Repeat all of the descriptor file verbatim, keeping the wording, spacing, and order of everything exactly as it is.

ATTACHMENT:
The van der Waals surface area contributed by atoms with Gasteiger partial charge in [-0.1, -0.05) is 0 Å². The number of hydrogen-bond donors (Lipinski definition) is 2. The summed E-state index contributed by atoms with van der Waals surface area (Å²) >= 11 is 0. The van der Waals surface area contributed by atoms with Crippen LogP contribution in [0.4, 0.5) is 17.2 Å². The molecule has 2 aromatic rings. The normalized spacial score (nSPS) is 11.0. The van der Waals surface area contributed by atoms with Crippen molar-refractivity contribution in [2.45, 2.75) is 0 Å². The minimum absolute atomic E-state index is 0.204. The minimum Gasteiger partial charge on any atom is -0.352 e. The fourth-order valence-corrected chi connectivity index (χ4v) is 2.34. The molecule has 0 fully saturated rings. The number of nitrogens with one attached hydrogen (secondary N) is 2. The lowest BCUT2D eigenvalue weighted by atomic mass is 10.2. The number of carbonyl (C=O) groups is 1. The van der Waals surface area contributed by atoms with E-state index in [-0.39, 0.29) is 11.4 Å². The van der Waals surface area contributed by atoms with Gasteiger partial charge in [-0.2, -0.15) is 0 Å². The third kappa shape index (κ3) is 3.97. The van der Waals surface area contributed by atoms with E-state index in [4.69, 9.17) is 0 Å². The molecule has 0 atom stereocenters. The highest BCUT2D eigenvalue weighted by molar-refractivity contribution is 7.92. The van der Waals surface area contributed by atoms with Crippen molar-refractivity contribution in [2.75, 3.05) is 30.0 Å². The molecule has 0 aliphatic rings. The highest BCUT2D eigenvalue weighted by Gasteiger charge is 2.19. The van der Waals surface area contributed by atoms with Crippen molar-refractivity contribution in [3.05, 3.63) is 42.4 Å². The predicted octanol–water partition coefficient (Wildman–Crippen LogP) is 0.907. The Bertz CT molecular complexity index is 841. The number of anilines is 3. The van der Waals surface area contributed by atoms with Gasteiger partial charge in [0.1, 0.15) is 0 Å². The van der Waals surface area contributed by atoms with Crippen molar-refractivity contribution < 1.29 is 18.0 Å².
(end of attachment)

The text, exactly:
The van der Waals surface area contributed by atoms with Gasteiger partial charge in [-0.1, -0.05) is 0 Å². The number of hydrogen-bond donors (Lipinski definition) is 2. The summed E-state index contributed by atoms with van der Waals surface area (Å²) >= 11 is 0. The van der Waals surface area contributed by atoms with Crippen LogP contribution in [0.4, 0.5) is 17.2 Å². The molecule has 2 aromatic rings. The normalized spacial score (nSPS) is 11.0. The van der Waals surface area contributed by atoms with Crippen molar-refractivity contribution in [2.45, 2.75) is 0 Å². The minimum absolute atomic E-state index is 0.204. The minimum Gasteiger partial charge on any atom is -0.352 e. The fourth-order valence-corrected chi connectivity index (χ4v) is 2.34. The molecule has 0 fully saturated rings. The number of nitrogens with one attached hydrogen (secondary N) is 2. The lowest BCUT2D eigenvalue weighted by atomic mass is 10.2. The number of carbonyl (C=O) groups is 1. The van der Waals surface area contributed by atoms with E-state index in [-0.39, 0.29) is 11.4 Å². The van der Waals surface area contributed by atoms with Gasteiger partial charge in [-0.2, -0.15) is 0 Å². The third kappa shape index (κ3) is 3.97. The van der Waals surface area contributed by atoms with E-state index in [4.69, 9.17) is 0 Å². The molecule has 0 atom stereocenters. The highest BCUT2D eigenvalue weighted by molar-refractivity contribution is 7.92. The van der Waals surface area contributed by atoms with Crippen molar-refractivity contribution in [2.75, 3.05) is 30.0 Å². The molecule has 0 aliphatic rings. The highest BCUT2D eigenvalue weighted by Gasteiger charge is 2.19. The van der Waals surface area contributed by atoms with Crippen molar-refractivity contribution in [3.05, 3.63) is 42.4 Å². The predicted octanol–water partition coefficient (Wildman–Crippen LogP) is 0.907. The Bertz CT molecular complexity index is 841. The number of anilines is 3. The van der Waals surface area contributed by atoms with Gasteiger partial charge in [0.1, 0.15) is 0 Å². The van der Waals surface area contributed by atoms with Crippen molar-refractivity contribution < 1.29 is 18.0 Å².